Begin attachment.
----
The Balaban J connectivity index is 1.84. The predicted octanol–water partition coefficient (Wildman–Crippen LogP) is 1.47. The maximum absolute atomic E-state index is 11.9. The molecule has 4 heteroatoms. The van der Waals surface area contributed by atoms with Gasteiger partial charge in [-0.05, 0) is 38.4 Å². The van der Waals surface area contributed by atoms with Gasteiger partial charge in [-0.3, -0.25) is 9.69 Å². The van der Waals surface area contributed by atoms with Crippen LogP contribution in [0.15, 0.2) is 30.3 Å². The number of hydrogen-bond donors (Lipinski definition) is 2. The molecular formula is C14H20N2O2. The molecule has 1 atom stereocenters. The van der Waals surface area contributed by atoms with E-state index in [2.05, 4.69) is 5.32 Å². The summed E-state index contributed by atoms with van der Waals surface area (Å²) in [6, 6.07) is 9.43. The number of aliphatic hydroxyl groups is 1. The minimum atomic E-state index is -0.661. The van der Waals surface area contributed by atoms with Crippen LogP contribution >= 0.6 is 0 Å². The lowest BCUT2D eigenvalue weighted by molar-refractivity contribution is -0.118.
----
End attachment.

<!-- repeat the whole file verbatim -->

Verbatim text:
The Balaban J connectivity index is 1.84. The predicted octanol–water partition coefficient (Wildman–Crippen LogP) is 1.47. The maximum absolute atomic E-state index is 11.9. The molecule has 4 heteroatoms. The van der Waals surface area contributed by atoms with Gasteiger partial charge in [-0.05, 0) is 38.4 Å². The van der Waals surface area contributed by atoms with Gasteiger partial charge in [-0.3, -0.25) is 9.69 Å². The van der Waals surface area contributed by atoms with Crippen LogP contribution in [0.15, 0.2) is 30.3 Å². The number of hydrogen-bond donors (Lipinski definition) is 2. The molecular formula is C14H20N2O2. The molecule has 1 atom stereocenters. The van der Waals surface area contributed by atoms with E-state index in [2.05, 4.69) is 5.32 Å². The summed E-state index contributed by atoms with van der Waals surface area (Å²) in [6, 6.07) is 9.43. The number of aliphatic hydroxyl groups is 1. The minimum atomic E-state index is -0.661. The van der Waals surface area contributed by atoms with Crippen LogP contribution >= 0.6 is 0 Å². The lowest BCUT2D eigenvalue weighted by molar-refractivity contribution is -0.118.